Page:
Stanford Moves to Electricity-Based Heating, Cooling
Stanford University is transitioning from a 100 percent natural-gas heat and power cogeneration system to an electricity-based, combined heating and cooling system.As part of the transition, the university is building an energy facility that will help reduce the campus’ carbon emissions by 50 percent.
According to Stanford News Service, the university conducted a review of its energy usage and determined that more than 80 percent of its heating demands could be met with waste heat from the campus cooling system. In December 2011, the Board of Trustees approved the $438 million Stanford Energy System Innovations (SESI) project, scheduled for completion in 2015.
Key to SESI is the new 125,000-square-foot central energy facility, which Stanford broke ground on this week. The facility will recover and use approximately 70 percent of waste heat from the campus chilled water system to supply 80 percent of the heating and hot water for campus buildings. Additionally, the new facility will allow the university to acquire electricity from other sources such as wind or solar power.
Once SESI is fully implemented, Stanford’s carbon impact will be reduced by amounts exceeding the goals of California’s AB 32 Global Warming Solutions Act, the university says.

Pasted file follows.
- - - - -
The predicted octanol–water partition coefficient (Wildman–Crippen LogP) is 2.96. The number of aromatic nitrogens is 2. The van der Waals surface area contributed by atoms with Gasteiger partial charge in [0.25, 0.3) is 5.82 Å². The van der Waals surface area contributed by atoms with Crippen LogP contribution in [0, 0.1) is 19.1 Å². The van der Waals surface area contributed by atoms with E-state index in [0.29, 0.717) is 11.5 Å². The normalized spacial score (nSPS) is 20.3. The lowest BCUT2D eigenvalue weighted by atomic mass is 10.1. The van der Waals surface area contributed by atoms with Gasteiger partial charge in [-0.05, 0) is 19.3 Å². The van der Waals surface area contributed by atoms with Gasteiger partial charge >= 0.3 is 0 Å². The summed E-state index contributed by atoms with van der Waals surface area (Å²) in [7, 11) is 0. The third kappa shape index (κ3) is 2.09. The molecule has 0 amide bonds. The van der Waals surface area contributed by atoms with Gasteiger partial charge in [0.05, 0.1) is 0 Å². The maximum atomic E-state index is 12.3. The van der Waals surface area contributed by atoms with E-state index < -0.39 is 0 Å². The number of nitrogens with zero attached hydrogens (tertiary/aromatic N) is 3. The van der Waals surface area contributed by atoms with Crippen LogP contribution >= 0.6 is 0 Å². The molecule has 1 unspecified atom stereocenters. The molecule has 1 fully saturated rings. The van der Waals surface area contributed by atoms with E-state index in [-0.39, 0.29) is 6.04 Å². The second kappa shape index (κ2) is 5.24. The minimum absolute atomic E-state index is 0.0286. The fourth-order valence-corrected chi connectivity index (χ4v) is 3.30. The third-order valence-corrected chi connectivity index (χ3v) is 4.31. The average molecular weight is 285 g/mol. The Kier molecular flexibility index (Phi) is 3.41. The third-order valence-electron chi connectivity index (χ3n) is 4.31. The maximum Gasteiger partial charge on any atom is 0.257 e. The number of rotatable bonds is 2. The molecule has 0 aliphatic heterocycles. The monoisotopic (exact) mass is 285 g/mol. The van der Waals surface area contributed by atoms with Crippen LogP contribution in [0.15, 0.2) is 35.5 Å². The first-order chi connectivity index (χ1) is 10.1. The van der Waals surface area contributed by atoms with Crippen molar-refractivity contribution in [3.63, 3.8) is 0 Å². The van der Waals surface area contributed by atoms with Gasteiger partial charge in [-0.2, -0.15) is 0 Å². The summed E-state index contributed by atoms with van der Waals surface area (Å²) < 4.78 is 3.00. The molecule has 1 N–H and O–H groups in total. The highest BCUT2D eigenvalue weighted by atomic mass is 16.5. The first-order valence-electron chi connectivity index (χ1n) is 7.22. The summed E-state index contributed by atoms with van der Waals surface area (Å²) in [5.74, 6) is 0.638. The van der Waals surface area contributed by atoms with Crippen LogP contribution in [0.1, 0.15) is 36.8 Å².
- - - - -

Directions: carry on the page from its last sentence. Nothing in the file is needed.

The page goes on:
In August, The University of California, Davis won the top spot in the Sierra Club’s annual green colleges list, while Stanford took third place. The Sierra Club recognized Stanford for its more than 20 courses about sustainable agriculture and global food systems.
- Planning for a Sustainable Future
- How the IoT is Reshaping Building Automation
- The New Energy Future - Challenges and Opportunities in Corporate Energy Management
- Building Energy Benchmarking & Transparency Laws
- There’s Money in the Trash
- Strategies for a Successful EHS&S Software Selection
- Financing Environmental Resiliency and a Low-Carbon Future with Green Bonds
- Shifting the Focus from End-of-Life Recycling to Continuous Product Lifecycles
- Choosing the Correct Emission Control Technology
- 2016 Environmental Leader Product & Project Awards